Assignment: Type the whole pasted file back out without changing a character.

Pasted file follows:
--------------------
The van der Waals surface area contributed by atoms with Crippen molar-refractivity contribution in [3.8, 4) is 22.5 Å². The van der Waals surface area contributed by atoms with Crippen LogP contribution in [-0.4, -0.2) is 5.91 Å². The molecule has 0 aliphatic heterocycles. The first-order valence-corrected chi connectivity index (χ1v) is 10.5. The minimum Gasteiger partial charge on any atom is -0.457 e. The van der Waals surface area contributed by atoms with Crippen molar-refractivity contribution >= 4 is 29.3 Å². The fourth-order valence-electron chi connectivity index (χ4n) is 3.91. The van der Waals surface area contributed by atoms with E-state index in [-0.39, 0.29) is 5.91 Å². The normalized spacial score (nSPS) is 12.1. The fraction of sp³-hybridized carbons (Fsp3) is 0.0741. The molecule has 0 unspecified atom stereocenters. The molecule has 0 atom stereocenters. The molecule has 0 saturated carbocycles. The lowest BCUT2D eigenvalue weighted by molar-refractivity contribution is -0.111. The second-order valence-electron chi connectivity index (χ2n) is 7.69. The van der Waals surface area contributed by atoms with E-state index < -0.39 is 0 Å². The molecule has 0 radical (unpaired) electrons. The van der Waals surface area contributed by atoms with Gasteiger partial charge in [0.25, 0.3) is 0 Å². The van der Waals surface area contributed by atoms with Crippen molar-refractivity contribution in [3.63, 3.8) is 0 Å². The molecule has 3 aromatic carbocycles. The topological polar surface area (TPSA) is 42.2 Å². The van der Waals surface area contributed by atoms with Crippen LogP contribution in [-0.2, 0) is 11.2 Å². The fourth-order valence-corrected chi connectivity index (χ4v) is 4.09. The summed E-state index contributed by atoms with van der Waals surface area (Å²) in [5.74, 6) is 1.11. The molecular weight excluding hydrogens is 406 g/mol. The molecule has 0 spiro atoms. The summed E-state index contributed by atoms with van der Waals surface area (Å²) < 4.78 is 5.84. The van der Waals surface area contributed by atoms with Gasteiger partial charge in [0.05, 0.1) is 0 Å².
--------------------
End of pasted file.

The van der Waals surface area contributed by atoms with Crippen molar-refractivity contribution in [3.8, 4) is 22.5 Å². The van der Waals surface area contributed by atoms with Crippen LogP contribution in [-0.4, -0.2) is 5.91 Å². The molecule has 0 aliphatic heterocycles. The first-order valence-corrected chi connectivity index (χ1v) is 10.5. The minimum Gasteiger partial charge on any atom is -0.457 e. The van der Waals surface area contributed by atoms with Crippen molar-refractivity contribution >= 4 is 29.3 Å². The fourth-order valence-electron chi connectivity index (χ4n) is 3.91. The van der Waals surface area contributed by atoms with E-state index in [-0.39, 0.29) is 5.91 Å². The normalized spacial score (nSPS) is 12.1. The fraction of sp³-hybridized carbons (Fsp3) is 0.0741. The molecule has 0 unspecified atom stereocenters. The molecule has 0 atom stereocenters. The molecule has 0 saturated carbocycles. The lowest BCUT2D eigenvalue weighted by molar-refractivity contribution is -0.111. The second-order valence-electron chi connectivity index (χ2n) is 7.69. The van der Waals surface area contributed by atoms with E-state index < -0.39 is 0 Å². The molecule has 0 radical (unpaired) electrons. The van der Waals surface area contributed by atoms with Gasteiger partial charge in [0.25, 0.3) is 0 Å². The van der Waals surface area contributed by atoms with Crippen molar-refractivity contribution in [3.63, 3.8) is 0 Å². The molecule has 3 aromatic carbocycles. The topological polar surface area (TPSA) is 42.2 Å². The van der Waals surface area contributed by atoms with Crippen LogP contribution in [-0.2, 0) is 11.2 Å². The fourth-order valence-corrected chi connectivity index (χ4v) is 4.09. The summed E-state index contributed by atoms with van der Waals surface area (Å²) in [5.74, 6) is 1.11. The molecular weight excluding hydrogens is 406 g/mol. The molecule has 0 spiro atoms. The summed E-state index contributed by atoms with van der Waals surface area (Å²) < 4.78 is 5.84. The van der Waals surface area contributed by atoms with Gasteiger partial charge in [0.05, 0.1) is 0 Å².